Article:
Mr Muller opened The Drawer to grab the required screwdriver, this time without really looking since he knew right where he put it. He was a little surprised when his hand did not find the expected object. Thinking he needed to pay more attention, Mr. Muller focused on the task at hand (so to speak) and looked, certain that he just hadn’t put it back right where he thought he did. Oddly, the screwdriver was not there. The other screwdriver was there, as well as many items he recognized from his recent search through The Drawer, but the screwdriver that he had just put there was simply … not there. Laughing at his own absentmindedness, Mr Muller looked at the floor, now certain that he had missed The Drawer completely, and dropped his target on the floor. No doubt that would explain the odd noise he vaguely remembered hearing.

The screwdriver persisted in its absence.

Sure that they both needed their memories checked, Mr. Muller suggested to Mrs. Muller that she still had the screwdriver. She, of course, denied this, having very definitely returned the screwdriver to Mr. Muller’s hand to be placed back where it belonged. Mrs. Muller like things to be where they belonged. Words were exchanged, as each playfully accused the other of losing their minds. Mrs. Muller, uncertain why her husband was playing this little game, came to retrieve the screwdriver herself. Unsurprisingly, she could not find it either. Still convinced Mr. Muller was toying with her, she insisted that he supply her with the recalcitrant object. Getting a little annoyed himself, he slightly heatedly insisted that he did not have it. More words were exchanged, this time more strained. This was such an unusual occurrence that it brought the younger Mullers to the scene.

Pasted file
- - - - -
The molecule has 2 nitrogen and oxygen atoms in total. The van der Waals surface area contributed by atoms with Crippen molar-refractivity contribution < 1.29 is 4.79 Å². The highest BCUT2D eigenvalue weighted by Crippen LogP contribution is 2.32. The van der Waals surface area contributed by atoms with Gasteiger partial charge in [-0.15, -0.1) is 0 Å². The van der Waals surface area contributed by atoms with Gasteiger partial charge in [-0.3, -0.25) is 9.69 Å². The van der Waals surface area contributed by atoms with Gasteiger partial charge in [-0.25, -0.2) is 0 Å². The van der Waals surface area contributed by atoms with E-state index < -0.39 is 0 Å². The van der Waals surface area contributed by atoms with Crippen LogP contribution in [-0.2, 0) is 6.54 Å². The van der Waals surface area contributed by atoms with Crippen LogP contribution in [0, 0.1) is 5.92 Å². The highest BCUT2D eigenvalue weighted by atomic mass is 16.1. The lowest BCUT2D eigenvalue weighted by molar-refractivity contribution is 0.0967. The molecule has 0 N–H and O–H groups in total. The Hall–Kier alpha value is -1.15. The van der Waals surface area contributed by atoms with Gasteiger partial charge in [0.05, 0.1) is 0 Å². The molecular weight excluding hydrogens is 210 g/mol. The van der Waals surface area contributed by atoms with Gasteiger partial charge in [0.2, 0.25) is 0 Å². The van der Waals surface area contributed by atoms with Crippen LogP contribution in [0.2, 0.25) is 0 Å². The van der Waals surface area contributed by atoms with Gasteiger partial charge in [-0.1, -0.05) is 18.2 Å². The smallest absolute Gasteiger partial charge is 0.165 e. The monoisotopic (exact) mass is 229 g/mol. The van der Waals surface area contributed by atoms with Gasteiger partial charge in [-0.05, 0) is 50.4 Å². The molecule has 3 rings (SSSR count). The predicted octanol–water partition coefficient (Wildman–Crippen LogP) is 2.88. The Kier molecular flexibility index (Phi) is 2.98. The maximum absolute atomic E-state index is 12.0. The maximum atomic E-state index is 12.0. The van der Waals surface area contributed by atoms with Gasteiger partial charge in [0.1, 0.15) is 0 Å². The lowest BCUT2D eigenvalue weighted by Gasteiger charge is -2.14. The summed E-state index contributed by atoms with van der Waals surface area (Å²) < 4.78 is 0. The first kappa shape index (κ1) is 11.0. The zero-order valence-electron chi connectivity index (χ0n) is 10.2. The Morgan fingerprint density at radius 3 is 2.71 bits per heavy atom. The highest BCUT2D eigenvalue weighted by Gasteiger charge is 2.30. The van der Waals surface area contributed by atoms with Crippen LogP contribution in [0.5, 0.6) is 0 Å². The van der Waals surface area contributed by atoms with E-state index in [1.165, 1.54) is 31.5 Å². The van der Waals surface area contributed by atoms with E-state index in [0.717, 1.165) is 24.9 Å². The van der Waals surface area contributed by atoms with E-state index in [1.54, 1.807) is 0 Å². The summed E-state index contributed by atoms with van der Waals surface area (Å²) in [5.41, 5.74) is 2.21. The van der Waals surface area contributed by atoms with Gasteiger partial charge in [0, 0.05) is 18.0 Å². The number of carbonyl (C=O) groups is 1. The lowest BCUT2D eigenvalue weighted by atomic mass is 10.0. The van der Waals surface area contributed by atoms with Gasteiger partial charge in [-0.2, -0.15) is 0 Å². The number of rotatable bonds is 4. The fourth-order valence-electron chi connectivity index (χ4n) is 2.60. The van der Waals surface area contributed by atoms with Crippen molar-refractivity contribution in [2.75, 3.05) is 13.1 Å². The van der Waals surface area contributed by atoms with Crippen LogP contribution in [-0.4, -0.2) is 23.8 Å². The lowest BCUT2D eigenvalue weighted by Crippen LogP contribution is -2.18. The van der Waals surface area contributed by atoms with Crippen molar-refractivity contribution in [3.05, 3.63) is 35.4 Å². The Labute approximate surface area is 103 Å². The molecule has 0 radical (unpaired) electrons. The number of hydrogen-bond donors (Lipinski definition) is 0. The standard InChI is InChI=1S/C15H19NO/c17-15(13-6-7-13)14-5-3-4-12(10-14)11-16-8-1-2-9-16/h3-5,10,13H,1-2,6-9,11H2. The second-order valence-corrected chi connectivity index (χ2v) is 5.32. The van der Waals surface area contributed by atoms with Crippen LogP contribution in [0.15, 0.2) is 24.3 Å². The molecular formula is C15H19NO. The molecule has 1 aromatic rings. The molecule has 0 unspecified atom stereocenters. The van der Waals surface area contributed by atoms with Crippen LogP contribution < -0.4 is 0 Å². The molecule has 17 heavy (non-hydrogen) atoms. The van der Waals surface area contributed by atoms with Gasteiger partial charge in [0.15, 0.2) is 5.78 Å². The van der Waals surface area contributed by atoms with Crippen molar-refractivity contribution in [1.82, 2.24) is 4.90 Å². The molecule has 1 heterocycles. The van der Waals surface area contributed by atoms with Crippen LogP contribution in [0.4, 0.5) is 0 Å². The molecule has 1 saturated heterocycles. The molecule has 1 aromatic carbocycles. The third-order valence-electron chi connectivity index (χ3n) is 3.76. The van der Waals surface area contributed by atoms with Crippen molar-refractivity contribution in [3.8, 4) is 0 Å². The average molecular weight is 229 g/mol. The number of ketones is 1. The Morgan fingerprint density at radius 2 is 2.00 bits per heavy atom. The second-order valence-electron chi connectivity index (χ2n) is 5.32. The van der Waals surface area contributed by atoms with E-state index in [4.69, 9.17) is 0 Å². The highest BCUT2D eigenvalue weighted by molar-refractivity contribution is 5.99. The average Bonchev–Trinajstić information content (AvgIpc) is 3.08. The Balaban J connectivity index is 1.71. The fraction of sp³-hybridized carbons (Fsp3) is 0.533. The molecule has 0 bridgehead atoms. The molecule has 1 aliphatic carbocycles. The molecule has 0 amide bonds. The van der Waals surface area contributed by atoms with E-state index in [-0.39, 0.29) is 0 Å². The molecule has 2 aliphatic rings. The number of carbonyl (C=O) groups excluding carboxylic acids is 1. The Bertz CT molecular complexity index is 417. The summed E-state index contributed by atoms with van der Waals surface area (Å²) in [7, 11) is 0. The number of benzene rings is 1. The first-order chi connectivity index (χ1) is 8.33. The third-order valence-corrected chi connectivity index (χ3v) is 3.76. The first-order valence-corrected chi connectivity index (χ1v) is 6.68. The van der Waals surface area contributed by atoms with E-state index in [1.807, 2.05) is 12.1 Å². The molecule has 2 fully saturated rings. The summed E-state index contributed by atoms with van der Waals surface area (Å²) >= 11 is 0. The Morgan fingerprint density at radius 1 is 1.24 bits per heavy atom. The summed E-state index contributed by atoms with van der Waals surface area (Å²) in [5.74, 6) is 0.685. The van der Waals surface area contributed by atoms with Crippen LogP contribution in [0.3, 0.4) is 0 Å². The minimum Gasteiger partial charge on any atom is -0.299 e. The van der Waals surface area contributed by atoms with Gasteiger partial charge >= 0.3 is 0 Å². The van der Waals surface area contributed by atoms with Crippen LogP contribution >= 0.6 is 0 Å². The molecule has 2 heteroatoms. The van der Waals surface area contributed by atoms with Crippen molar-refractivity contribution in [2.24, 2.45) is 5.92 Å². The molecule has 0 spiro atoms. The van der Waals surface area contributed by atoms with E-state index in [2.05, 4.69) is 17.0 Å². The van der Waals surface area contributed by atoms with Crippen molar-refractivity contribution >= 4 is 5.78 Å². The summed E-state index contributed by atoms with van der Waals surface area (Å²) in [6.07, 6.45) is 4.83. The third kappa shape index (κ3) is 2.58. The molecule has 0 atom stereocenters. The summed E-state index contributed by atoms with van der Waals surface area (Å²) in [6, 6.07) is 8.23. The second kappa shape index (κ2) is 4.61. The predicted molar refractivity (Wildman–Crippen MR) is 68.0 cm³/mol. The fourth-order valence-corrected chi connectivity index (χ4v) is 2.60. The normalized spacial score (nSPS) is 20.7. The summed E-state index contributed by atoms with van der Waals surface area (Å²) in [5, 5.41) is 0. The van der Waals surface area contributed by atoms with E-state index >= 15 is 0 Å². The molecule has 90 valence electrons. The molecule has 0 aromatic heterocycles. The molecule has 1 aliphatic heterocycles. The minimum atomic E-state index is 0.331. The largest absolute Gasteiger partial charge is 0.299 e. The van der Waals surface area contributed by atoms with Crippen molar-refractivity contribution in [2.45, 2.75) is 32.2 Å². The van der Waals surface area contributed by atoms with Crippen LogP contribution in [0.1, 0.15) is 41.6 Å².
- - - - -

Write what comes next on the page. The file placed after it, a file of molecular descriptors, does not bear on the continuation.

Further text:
The eldest Muller child, a practical girl, suggested that maybe they should retrace their steps, and surely the missing screwdriver would be found. Agreeing that this was a sensible plan, Mr. Muller opened the drawer, grabbed the remaining screwdriver, and they all proceeded to the other room, where Mrs. Muller recreated her mastery of screwdrivership, and then handed the tool back to Mr. Muller for return to The Drawer, just as she had previously done. They all returned to the desk, where Mr. Muller again opened The Drawer, and replaced the second screwdriver, just as HE had previously done. This time, the buzz-pop was noticeable by everyone, and a little flash was added to the sudden ozone smell. Looking at each other hesitantly, they all huddled together as they opened The Drawer one more time.

The second screwdriver was now gone as well.

Quickly shutting The Drawer, the all looked at each other, no one knowing what to say. As they exchanged glances, there was another buzz pop. Coming to a silent agreement, they again huddled together and this time very slowly opened The Drawer. The screwdrivers stubbornly refused to appear. However, now there was a new item in the drawer, an item that none of the Mullers had ever seen before. It was a pendant; the kind of pendant one might pick up at a craft fair, pretty, obviously hand made, but not necessarily a work of art. Once again in silent agreement, The Drawer was abruptly closed, and the mass of Mullers scrambled to another room to discuss these strange happenings.

The Muller’s life would never be the same.